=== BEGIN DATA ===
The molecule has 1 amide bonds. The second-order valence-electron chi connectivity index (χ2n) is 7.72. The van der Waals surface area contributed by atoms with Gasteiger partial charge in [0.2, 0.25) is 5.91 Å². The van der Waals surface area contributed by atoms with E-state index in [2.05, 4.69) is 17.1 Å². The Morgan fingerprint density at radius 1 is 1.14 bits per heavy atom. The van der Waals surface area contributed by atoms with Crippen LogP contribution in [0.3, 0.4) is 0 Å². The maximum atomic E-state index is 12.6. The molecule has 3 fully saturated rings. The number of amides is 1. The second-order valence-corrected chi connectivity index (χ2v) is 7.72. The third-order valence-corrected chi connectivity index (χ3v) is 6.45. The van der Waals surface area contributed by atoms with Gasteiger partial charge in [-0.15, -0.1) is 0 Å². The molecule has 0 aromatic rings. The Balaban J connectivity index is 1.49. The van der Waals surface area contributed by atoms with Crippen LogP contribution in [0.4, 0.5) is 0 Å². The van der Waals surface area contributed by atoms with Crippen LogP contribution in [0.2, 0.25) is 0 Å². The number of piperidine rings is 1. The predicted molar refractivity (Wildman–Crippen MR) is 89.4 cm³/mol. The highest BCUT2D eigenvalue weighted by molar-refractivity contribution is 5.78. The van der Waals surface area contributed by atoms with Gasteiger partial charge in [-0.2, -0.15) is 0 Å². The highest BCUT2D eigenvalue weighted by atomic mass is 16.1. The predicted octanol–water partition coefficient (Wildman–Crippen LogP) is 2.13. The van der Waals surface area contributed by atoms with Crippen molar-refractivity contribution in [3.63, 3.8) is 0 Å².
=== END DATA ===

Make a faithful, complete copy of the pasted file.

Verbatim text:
The molecule has 1 amide bonds. The second-order valence-electron chi connectivity index (χ2n) is 7.72. The van der Waals surface area contributed by atoms with Gasteiger partial charge in [0.2, 0.25) is 5.91 Å². The van der Waals surface area contributed by atoms with E-state index in [2.05, 4.69) is 17.1 Å². The Morgan fingerprint density at radius 1 is 1.14 bits per heavy atom. The van der Waals surface area contributed by atoms with Crippen LogP contribution in [0.3, 0.4) is 0 Å². The maximum atomic E-state index is 12.6. The molecule has 3 fully saturated rings. The number of amides is 1. The second-order valence-corrected chi connectivity index (χ2v) is 7.72. The third-order valence-corrected chi connectivity index (χ3v) is 6.45. The van der Waals surface area contributed by atoms with Gasteiger partial charge in [-0.15, -0.1) is 0 Å². The molecule has 0 aromatic rings. The Balaban J connectivity index is 1.49. The van der Waals surface area contributed by atoms with Crippen LogP contribution in [0.4, 0.5) is 0 Å². The van der Waals surface area contributed by atoms with Crippen LogP contribution in [0.2, 0.25) is 0 Å². The number of piperidine rings is 1. The predicted molar refractivity (Wildman–Crippen MR) is 89.4 cm³/mol. The highest BCUT2D eigenvalue weighted by molar-refractivity contribution is 5.78. The van der Waals surface area contributed by atoms with Gasteiger partial charge in [-0.2, -0.15) is 0 Å². The highest BCUT2D eigenvalue weighted by atomic mass is 16.1. The predicted octanol–water partition coefficient (Wildman–Crippen LogP) is 2.13. The van der Waals surface area contributed by atoms with Crippen molar-refractivity contribution in [3.63, 3.8) is 0 Å².